If you have already completed your elective and concentration requirements before enrolling in a discipline course, this may not be reflected in your degree audit. It may be the same when you have taken a disciplinary course. YES frequently replaces newer courses with older ones. In order to correct errors, please complete the note form located at https://form.jotform.com/80506156470150. This will be sent to your advisor for approval. Once approved, your advisor will send the information to Arts and Sciences Variances. Please allow the University a few days to process the changes.

Can students do independent studies and internships in MHS?

Yes. Students can earn MHS credits for independent study, internships, and service-learning projects. MHS 3850 (independent study) is a reading and/or research program to be selected in consultation with an advisor. Internships and service learning combine practical training with academic research. Under the supervision of faculty, students gain experience in a wide range of public and private health-related organizations. Students interested in independent study, service learning, or internship should discuss the project with their MHS advisor during the enrollment period. Forms and project descriptions are due before the first day of class. Please visit the following page for more information: https://www.vanderbilt.edu/mhs/undergraduate/internship-independent-study/

Can I pass/fail an MHS class?

The University states that you cannot take any pass/fail course that counts towards your major/minor or AXLE. Even if you don’t use the class to meet your main requirements, you can’t pass/fail it.

I want to take a course during the summer at an institution in my home town. Is it allowed? How do I get MHS credit for this?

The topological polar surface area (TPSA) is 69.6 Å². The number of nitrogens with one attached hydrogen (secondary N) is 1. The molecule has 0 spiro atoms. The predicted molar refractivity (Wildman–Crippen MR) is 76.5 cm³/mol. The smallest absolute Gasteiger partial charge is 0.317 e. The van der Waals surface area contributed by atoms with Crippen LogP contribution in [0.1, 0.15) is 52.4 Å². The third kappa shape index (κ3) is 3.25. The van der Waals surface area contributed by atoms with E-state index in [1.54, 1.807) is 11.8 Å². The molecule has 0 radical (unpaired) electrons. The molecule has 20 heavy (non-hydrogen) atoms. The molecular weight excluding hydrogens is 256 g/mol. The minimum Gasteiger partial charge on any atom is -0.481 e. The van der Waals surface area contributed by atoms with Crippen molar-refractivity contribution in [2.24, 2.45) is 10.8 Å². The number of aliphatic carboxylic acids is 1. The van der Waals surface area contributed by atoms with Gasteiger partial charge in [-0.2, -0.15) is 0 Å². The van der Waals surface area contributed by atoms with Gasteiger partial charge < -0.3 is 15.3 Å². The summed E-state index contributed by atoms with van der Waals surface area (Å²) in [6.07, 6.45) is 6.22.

All external courses must first be approved by the University’s External Education Unit. You can read more about this process here https://registrar.vanderbilt.edu/transfer-credit.php. Once approved for credit at Vanderbilt, you can use the course waiver request form https://www.vanderbilt.edu/mhs/coursevariance/ ask the course to count for MHS credit. If the course is approved as MHS 2050 (MHS No Equivalent), it will automatically count as an elective.

What are the particularities of the MHS undergraduate program?

The flexibility of the MHS program allows interested students to meet graduation requirements, complete the prerequisites for applying to a vocational school, and still have time to spend a semester abroad. MHS study abroad programs are available in Copenhagen, Aix-en-Provence and Cape Town. However, because MHS is an interdisciplinary major, students can generally earn credit for the MHS major through most Vanderbilt study abroad programs.

Through the MHS honors program, qualified majors conduct individual research projects in collaboration with faculty members. This research leads to the writing and presentation of a dissertation. Students who successfully complete the program will receive honors or the highest honors in medicine, health and society. The program should significantly help those who intend to attend graduate or vocational school. Students enroll in the honors program in the spring semester of their junior year.